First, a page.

"Forgive me, Father, for I have sinned."
"How long has it been since your last confession?"
Pause. "Long time. Twenty years, anyway."
"And now you've done something so bad you feel you have to come in?"
Another pause. "No, it's not that. There's something I'm going to do. Nothing bad. I just want to, you know, clear my conscience."
"What do you want to confess?"
An even longer pause. "I've done a lot of bad things. I never hurt anyone that didn't deserve it. I kinda fell into things and, well, I mean, times were tough and I was doing what I had to do. Pretty soon you're working for people you shouldn't be spending time with, and—look, I ain't proud of any of this, but I was making a living. A good living."
Late at night, the settling of a beam ricocheted through the empty church.
"That's pretty vague for a confession. If you're done, that is."
"This is hard to talk about."
"It's supposed to be. Contrition is the first step toward absolution."
Silence. The clearing of a throat. "You're saying I have to be sorry for what I did?"
"Going to confession doesn't hand you a Get Out of Hell Free card. Your sins can't be forgiven unless you repent."
"I wish I never did any of that stuff. Does that count?"
"Any of what stuff?"
"Jesus Christ, Father, do I have to spell it out for you?"
"Watch your mouth, and yes, you do."
A deep breath let out through the nose. Shifting feet. "I don't know where to start."
"Let's start with why you're here tonight."
"What do you think I came here for? I came to confess."
"Why tonight, of all nights? You said you haven't been to confession for at least twenty years. What's special about tonight?"
"I'm in trouble. In case things go wrong I want to be in a—what do you call it?—a state of grace."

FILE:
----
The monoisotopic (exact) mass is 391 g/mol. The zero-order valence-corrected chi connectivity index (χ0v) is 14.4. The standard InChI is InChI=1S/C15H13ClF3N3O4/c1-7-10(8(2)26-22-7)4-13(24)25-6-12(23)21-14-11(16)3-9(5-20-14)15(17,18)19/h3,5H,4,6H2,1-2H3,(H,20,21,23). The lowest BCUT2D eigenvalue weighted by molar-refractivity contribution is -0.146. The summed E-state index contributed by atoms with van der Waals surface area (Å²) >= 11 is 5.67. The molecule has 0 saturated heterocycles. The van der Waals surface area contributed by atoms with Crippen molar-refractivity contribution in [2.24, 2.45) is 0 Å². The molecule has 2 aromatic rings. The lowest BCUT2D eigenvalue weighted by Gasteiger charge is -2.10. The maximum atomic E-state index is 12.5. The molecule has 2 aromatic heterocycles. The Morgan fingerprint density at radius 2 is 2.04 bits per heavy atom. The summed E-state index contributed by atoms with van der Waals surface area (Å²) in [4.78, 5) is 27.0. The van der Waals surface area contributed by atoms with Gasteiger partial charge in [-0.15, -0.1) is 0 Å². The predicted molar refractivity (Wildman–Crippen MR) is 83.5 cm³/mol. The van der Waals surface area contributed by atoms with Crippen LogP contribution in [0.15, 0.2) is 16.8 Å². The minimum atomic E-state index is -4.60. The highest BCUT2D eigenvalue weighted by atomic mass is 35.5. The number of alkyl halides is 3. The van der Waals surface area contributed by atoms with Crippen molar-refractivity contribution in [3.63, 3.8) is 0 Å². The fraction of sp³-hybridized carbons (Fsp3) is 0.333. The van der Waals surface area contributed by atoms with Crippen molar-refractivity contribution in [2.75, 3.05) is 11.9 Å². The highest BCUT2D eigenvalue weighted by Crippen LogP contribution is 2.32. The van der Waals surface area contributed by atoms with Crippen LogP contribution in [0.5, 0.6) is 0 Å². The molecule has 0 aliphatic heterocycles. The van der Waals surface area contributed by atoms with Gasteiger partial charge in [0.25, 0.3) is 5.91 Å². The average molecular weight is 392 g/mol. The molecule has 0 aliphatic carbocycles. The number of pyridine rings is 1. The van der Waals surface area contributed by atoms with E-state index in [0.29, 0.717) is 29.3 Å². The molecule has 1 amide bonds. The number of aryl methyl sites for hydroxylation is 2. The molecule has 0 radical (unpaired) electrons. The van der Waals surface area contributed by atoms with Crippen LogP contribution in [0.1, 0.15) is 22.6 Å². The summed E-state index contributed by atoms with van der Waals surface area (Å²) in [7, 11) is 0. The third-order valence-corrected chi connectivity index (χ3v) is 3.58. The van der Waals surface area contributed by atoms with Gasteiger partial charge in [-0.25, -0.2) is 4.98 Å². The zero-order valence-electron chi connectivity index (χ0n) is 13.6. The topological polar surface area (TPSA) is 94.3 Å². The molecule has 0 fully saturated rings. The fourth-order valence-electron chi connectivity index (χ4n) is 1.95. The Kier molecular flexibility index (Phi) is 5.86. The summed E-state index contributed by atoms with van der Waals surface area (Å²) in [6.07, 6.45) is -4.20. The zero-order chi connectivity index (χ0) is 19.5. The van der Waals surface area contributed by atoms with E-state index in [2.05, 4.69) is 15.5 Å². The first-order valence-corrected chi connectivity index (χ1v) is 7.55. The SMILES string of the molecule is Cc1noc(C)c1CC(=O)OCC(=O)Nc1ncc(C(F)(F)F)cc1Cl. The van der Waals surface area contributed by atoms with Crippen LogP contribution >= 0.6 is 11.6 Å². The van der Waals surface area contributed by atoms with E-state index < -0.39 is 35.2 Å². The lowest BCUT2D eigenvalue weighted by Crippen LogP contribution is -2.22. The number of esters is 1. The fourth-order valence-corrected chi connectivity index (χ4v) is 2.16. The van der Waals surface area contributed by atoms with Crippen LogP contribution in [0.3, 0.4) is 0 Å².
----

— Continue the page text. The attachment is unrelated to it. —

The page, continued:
"Are you in danger?"
"Because of the things you came to confess?"
"Yes. No. It's complicated."
"You said before you were going to do something, but it wasn't bad. Is that why you came now?"
"In a way. Yeah, I guess." He blew his nose. "I said before I worked for people I shouldn't a spent time with. There's this guy, Mike Mannarino. People call him The Hook. Anyway, I started doing little things for him and he liked me. At least I thought he liked me. Worked for the guy twenty years, then I find out he sent me to do a job might be a set up, you know, to be sure everything was jake before he really committed to it. Like I was contrary in a mineshaft, or something.
"So he was right, and the job was screwed up and I got pinched. He either forgot or didn't care I had some things over my head, I couldn't take a fall. The cops bring me in, keep me there almost a week, I can't make bail. Talk to me every day, twice a day, and I stand up the whole time. I wouldn't tell them if they asked me who the quarterback for the Steelers was. They offered me deals. New life. All charges dropped. Uh-uh. I'm looking at five years and I don't say a word."
"Loyalty is admirable, even when it's misplaced."
"Loyalty, huh? Let me tell you about loyalty. This Mannarino, he bailed me out this afternoon."
"Didn't you want him to?"
"Yeah, a week ago. Today, maybe two hours after I'm out, I'm leaving Big Boy and someone takes a run at me. Like the word's out I talked, or something."
"You said you didn't."
"I didn't. That don't appear to be the word that got out."
"It could just be a misunderstanding."
"Guns don't misunderstand, Father. What I think happened is, Joe Rienstra let slip what happened that night I got picked up. He got a case hanging over him, too, and I was what they call collateral damage. Joe got to Mike first, with me in jail, and told him I talked, that's why bail was so low. Which it wasn't, or I woulda bonded myself out."
"I don't understand how any of this brought you here tonight."
"Because I ain't safe anyplace else, Father. I want to get good with God, then tomorrow I'm going to make the deal. Fuck Mike Mannarino, and fuck Joey Rienstra. I never did anything but stand up and this is what I get. I want my soul clean in case they get to me before I can get protection."
"I understand. I think your willingness to make things right with the police counts as contrition. Say a Hail Mary for me, and I'll pray for you."
"Just one Hail Mary? Thanks, Father. That seems pretty light."
"It's all you got time for, you rat bastard." Two shots from a .22 sounded like not much more than a couple of hard hand claps in the hollowness of the church.
Stretch Dolewicz eased himself out of the booth. Not squeamish, but sitting in a confessional for forty-five minutes with a dead priest who thought he was a hero not his idea of a good time. And now The Hook would want him to take care of Rienstra.